Crime & Courts

Charges recommended for 20 students involved in Anchorage’s West High School fight, officials say

Charges were forwarded to the Department of Juvenile Justice for 20 students following brawls at West High School on Monday that placed the school and nearby Romig Middle School into stay-put mode for several hours.

About as many students were suspended and school administrators are continuing to investigate the incident, Principal Sven Gustafson said Tuesday.

Several fights erupted at lunchtime in the cafeteria, some spilling into the hallways, Gustafson said. A school resource officer immediately called for assistance and other Anchorage police officers responded to the school within minutes, he said.

“We had a lot of police officers show up, I had a lot of staff members show up and each person dealt with a kiddo and moved them aside and got them out of the situation,” he said.

No weapons were involved and there were no major injuries, Gustafson said. He saw one minor injury and said paramedics were called to the school as a precaution.

Students were told to report to their fourth-period classes, where they remained in a stay-put mode for the rest of the day. From start to finish, Gustafson estimates the fighting and mayhem were under control in roughly 10 minutes.

Officials are still investigating what caused the fight, he said. There was no indication that the violence was gang related or tied to a recent fight at another school, Gustafson said.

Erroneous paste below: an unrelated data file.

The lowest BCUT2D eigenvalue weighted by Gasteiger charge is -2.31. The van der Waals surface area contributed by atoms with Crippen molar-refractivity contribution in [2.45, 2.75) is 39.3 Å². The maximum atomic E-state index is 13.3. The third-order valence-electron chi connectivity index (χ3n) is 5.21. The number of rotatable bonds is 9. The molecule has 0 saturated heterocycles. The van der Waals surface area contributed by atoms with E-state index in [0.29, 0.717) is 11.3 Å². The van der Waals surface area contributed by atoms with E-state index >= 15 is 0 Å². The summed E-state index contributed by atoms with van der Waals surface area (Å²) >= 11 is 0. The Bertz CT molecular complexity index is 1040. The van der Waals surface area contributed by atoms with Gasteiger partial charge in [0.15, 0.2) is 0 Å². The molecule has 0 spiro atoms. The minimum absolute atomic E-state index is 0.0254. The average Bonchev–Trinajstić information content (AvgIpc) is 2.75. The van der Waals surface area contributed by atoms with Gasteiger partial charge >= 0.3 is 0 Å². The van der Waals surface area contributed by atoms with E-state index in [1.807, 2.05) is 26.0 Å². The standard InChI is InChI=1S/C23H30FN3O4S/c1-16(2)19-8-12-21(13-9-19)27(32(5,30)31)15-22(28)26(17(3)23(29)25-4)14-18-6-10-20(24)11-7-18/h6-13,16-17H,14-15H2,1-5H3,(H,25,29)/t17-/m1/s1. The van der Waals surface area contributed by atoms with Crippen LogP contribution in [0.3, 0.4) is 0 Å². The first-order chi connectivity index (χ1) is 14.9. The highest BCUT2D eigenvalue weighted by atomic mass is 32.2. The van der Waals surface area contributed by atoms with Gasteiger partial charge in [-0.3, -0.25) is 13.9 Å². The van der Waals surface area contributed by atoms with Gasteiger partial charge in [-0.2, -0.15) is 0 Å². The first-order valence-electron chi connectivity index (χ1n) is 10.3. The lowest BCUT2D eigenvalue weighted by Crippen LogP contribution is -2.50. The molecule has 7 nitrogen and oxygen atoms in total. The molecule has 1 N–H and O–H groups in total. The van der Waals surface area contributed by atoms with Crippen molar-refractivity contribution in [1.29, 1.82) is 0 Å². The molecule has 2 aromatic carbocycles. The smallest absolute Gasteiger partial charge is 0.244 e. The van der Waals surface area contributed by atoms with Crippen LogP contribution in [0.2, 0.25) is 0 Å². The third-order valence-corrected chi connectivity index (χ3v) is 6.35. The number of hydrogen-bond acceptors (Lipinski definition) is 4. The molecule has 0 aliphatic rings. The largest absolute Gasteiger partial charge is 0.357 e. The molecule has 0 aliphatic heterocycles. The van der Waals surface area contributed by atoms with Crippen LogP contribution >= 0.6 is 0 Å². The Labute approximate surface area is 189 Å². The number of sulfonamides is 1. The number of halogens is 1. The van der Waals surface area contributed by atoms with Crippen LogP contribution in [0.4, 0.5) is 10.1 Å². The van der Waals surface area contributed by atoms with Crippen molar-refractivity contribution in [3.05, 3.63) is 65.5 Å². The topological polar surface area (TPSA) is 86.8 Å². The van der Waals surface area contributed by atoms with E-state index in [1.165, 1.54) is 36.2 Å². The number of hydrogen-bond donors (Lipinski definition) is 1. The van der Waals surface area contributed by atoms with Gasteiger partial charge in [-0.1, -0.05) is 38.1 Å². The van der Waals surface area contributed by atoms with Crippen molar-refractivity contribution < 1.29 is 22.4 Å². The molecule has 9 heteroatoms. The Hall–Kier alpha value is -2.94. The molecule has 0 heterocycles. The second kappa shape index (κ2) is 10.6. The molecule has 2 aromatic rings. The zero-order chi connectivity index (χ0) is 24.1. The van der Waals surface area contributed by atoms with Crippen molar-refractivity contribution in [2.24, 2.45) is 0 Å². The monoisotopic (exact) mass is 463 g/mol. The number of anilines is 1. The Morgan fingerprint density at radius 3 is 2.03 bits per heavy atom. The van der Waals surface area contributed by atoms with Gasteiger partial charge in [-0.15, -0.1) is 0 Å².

Charges were forwarded to the Department of Juvenile Justice for 20 students, including charges for disorderly conduct, engaging in fighting and assault, said School Resource Officer Sgt. Rayne Reynolds.

There has never been an incident of this size at West High School, Gustafson said.

“West High is normally a pretty chill place to be. Normally we know our kids and we know what’s going on, and this one just got kind of out of hand — it just happened,” he said.

Additional police were at the school Tuesday out of precaution, Gustafson said. Additional threats that circulated on social media were investigated, he said in an email to families Tuesday.

School officials addressed students Tuesday morning, and Gustafson said there will likely be more conversations with parents and students going forward. He said he’s disappointed by the violence and wants students to know that they are safe and can talk to staff about any problems.

“One of our goals is always to make sure every kid has somebody that they can talk to,” he said “... We have counselors here, we have teachers here. If you’re sitting in front of a teacher, talk to that teacher. If there’s something going on, if you’re feeling bummed, you need to decompress or anything, talk to the teachers. Talk to us. We’re available.”

A number of rumors spread on social media about the incident Monday, said Anchorage School District spokeswoman Lisa Miller. The misinformation hampered the district’s efforts to put out accurate information, she said.

“Going directly to your school is really the best way to get accurate information, and when you’re sharing and commenting, it’s essentially spreading misinformation when there’s rumors online,” she said.

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